I have to talk about the boobs. AGAIN.
And I really don’t want to talk about the boobs. Again.
But it’s really all I can think about lately. I have some decisions to make about breastfeeding and I need to vent.
It seems that I have thrush. Again.
To those who don’t know about thrush, it’s an annoying issue with breastfeeding mothers. Basically, it’s an overgrowth of common yeast found in all of us. In non-lactating people, it lives in harmony with other organisms in your body. Things can get out of hand, however, if this yeast is allowed to live in warm, moist (oh, I so hate that word) environments. Hence, a nursing mother’s breast and a baby’s mouth are perfect breeding grounds for the yeast. Then begins the classic passing-it-back-and-forth game between the mom and baby.
It doesn’t kill you, it doesn’t make you systemically ill, but it hurts to nurse. Like really hurts. Besides the pain, your nipples turn a lovely shade of angry fuchsia and something as pleasant as a breeze blowing will make you wince.
And how do you get this so-called thrush you ask? Well, that’s the best part! Although there are many culprits, the most common is taking antibiotics. Remember that little bout of mastitis I told you about? Well, looks like the antibiotics I took to clear that up probably caused this. Eye for an eye, I guess.
Breastfeeding is hard.
I never thought these ailments would be the end of my breastfeeding days. I love breastfeeding. I can NOT emphasize that enough. I was one of the lucky ones who never had problems with latching on, had plenty of milk, etc. I love the fact that my thriving 90th percentile son is solely nourished by me. I love the special moments when he looks up at me and smiles or the way he squeezes my hand while he’s feeding. Oh Christ, here come the waterworks. It’s more than the breast milk. It’s the connection.
I am so sick of fretting over this.
I have done more research on these breastfeeding issues than a graduate student would do for his/her thesis. I have contacted professionals, spent hours reading medical journals and it just makes me more frustrated.
Here is what the La Leche League suggests doing if you have recurrent thrush:
1. Avoid sugar, including fruit and artificial sweeteners, anything with yeast including breads, anything fermented, like wine and vinegar, and dairy products, except yogurt with live cultures. Cut back on high carbohydrate foods.
2. Set your dishwasher to heat the water hot enough to kill yeast on glasses, dishes and utensils for oral yeast in family members using these dishes. If you hand wash, dip the dishes and utensils in a bleach solution first.
3. Eliminate the use of Natural B vitamins such as Brewer’s Yeast for a time.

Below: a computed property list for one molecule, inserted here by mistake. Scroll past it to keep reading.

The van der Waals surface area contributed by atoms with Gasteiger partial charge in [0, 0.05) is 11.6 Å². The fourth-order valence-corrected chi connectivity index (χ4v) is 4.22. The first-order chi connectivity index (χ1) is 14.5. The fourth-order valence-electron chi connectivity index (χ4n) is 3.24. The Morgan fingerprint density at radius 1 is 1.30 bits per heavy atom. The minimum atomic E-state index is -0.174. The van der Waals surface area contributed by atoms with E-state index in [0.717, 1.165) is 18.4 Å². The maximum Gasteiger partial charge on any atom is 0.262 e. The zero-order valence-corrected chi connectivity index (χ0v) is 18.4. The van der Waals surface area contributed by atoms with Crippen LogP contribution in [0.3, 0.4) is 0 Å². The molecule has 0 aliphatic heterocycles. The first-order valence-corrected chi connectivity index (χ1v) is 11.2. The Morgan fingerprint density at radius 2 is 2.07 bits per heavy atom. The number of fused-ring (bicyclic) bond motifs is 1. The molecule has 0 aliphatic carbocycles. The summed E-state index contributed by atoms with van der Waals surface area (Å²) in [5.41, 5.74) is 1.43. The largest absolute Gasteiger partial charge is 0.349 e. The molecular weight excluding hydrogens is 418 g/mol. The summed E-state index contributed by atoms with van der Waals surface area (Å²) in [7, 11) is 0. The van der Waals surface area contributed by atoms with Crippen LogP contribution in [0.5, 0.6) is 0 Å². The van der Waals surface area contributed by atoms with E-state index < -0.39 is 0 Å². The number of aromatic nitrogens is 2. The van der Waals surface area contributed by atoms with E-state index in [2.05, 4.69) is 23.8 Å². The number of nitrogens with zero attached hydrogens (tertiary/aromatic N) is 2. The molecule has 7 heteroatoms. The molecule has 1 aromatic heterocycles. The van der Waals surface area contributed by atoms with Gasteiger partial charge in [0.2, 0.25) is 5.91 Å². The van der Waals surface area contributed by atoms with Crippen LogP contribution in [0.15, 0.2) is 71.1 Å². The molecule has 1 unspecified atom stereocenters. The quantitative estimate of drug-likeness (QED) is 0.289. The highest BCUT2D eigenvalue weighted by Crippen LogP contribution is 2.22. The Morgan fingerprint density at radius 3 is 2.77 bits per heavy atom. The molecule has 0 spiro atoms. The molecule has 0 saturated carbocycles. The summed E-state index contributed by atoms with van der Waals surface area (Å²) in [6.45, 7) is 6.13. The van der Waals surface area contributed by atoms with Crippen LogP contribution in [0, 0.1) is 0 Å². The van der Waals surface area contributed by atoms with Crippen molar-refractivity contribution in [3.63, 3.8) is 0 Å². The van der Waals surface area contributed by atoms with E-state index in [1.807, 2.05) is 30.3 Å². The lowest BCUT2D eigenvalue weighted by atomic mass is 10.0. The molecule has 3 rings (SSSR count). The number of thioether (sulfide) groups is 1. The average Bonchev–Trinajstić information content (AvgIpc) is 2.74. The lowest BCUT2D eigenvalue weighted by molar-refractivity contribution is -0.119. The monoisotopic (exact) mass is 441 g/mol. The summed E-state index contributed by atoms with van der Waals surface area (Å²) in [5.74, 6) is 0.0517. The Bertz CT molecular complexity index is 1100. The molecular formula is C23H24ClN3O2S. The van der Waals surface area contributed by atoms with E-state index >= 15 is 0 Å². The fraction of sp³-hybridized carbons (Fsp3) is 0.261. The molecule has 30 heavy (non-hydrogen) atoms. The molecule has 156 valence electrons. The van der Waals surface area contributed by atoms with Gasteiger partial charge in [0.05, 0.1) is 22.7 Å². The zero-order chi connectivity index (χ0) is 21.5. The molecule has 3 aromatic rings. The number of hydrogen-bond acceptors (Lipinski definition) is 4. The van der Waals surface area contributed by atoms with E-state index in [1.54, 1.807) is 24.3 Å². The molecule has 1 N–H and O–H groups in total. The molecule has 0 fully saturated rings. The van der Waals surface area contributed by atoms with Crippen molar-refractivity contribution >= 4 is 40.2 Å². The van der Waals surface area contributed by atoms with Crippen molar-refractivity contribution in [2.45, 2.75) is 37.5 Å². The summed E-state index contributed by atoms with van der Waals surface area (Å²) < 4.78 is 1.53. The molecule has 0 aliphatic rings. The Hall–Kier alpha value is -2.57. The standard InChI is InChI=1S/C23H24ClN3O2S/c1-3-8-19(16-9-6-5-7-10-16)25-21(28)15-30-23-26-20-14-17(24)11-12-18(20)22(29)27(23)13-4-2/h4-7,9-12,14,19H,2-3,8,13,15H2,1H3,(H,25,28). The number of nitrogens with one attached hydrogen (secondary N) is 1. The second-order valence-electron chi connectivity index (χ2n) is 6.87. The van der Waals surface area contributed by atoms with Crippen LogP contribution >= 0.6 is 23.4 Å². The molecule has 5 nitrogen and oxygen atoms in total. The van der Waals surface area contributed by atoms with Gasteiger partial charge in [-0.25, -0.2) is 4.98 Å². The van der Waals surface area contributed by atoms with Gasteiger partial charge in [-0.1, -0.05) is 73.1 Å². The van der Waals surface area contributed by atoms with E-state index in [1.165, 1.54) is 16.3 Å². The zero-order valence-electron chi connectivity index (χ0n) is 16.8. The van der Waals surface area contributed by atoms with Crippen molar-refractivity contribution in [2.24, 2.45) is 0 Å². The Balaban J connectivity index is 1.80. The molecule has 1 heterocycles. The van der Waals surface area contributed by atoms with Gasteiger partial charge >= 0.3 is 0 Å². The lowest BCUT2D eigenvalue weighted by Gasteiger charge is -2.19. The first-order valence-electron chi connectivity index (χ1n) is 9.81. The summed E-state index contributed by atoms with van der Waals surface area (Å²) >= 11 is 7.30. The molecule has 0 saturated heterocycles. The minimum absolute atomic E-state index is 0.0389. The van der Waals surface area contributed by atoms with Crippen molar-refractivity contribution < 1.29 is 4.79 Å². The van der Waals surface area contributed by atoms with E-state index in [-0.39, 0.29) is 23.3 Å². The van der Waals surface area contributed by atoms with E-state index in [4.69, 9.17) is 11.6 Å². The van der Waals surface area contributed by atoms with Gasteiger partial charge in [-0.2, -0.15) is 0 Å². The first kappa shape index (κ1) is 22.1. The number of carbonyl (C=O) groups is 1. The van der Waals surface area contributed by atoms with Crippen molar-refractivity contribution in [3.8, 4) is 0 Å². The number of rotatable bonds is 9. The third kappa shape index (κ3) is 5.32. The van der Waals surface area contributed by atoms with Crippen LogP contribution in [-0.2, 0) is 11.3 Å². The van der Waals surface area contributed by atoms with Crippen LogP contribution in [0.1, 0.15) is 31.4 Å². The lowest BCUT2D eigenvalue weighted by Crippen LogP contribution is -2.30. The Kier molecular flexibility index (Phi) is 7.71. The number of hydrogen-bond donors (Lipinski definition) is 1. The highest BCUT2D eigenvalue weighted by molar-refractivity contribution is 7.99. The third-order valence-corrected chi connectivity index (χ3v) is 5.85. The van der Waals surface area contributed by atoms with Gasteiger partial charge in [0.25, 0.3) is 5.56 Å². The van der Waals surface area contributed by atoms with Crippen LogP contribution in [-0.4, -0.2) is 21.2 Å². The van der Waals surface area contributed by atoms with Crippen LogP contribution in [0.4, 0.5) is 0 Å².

4. Brush your tongue as well as your teeth.
5. Replace toothbrushes regularly. Boil or soak in a 10% bleach solution after each bout of thrush.
6. Disinfect dental or orthodontic appliances each and every time they are removed from the mouth.
7. Discard roll-on or solid deodorant after the initial yeast outbreak has cleared.
8. Use regular, rather than antibacterial soap. Killing bacteria can make yeast overgrowth more likely.
9. Check for yeast growing in or under/around finger or toenails, under arms or breasts, in the groin or baby’s diaper area. Does baby suck thumb, finger or knuckles? Check them carefully. Wash baby’s hands frequently. Also check the finger and toenail beds and where skin touches skin for the entire family.
10. Take precautions to avoid the spread of yeast with family underwear, bras and towels.
11. Wear pantyhose with a cotton crotch, cut the crotch out of the panty or wear thigh-high hose.
12. Avoid synthetic underwear and tight jeans.
13. Change quickly out of sweaty exercise clothes or wet swimsuits.
14. Notice any correlation between your menstrual cycle and thrush reoccurrence, particularly a few days before menses starts.
15. Ask your partner to be checked for a yeast infection.
16. Wash your hands every time you use the toilet, handle your breasts or milk, put your fingers in your own or your baby’s mouth, change diapers (nappies).
17. Treat every single thing possible that you put in your mouth or your children put in theirs to kill yeast.
18. Disinfect inhalers or breathing treatment machines for asthma or other conditions between uses.
19. Replace makeup after clearing up a yeast infestation. Yeast can live on lipsticks, lip and eyeliners, eye shadows, mascaras, foundations and powders. Disinfect or replace makeup applicators.
20. Check everyone in the family for cracks in the corner of the mouth.
21. Have a veterinarian check animals for yeast. Pets with fur can harbor yeast, particularly in their ears. Feathered pets can have yeast overgrowths, too.
I ask you, when is it just TOO MUCH? If I spent the time doing all of these things, plus the anti-fungal cream, the vinegar rinses, treating the baby, I wouldn’t have any time to spend with my child.
Enough is enough.
But then begins the issue with formula. What is deterring me from using formula? I was a formula-fed baby and I think I turned out pretty decent, thank you very much.
Is it what I hear CONSTANTLY from the media and breastfeeding organizations about breastfeeding being superior? Or is it my inherent knowledge as a mother as to what’s best for my baby?
I know what’s best for my baby. A mutually satisfactory and healthy breastfeeding relationship. But we don’t have that anymore. What we do have is a lot of frustration, crying and worry on the mother’s part.
I’m at a loss.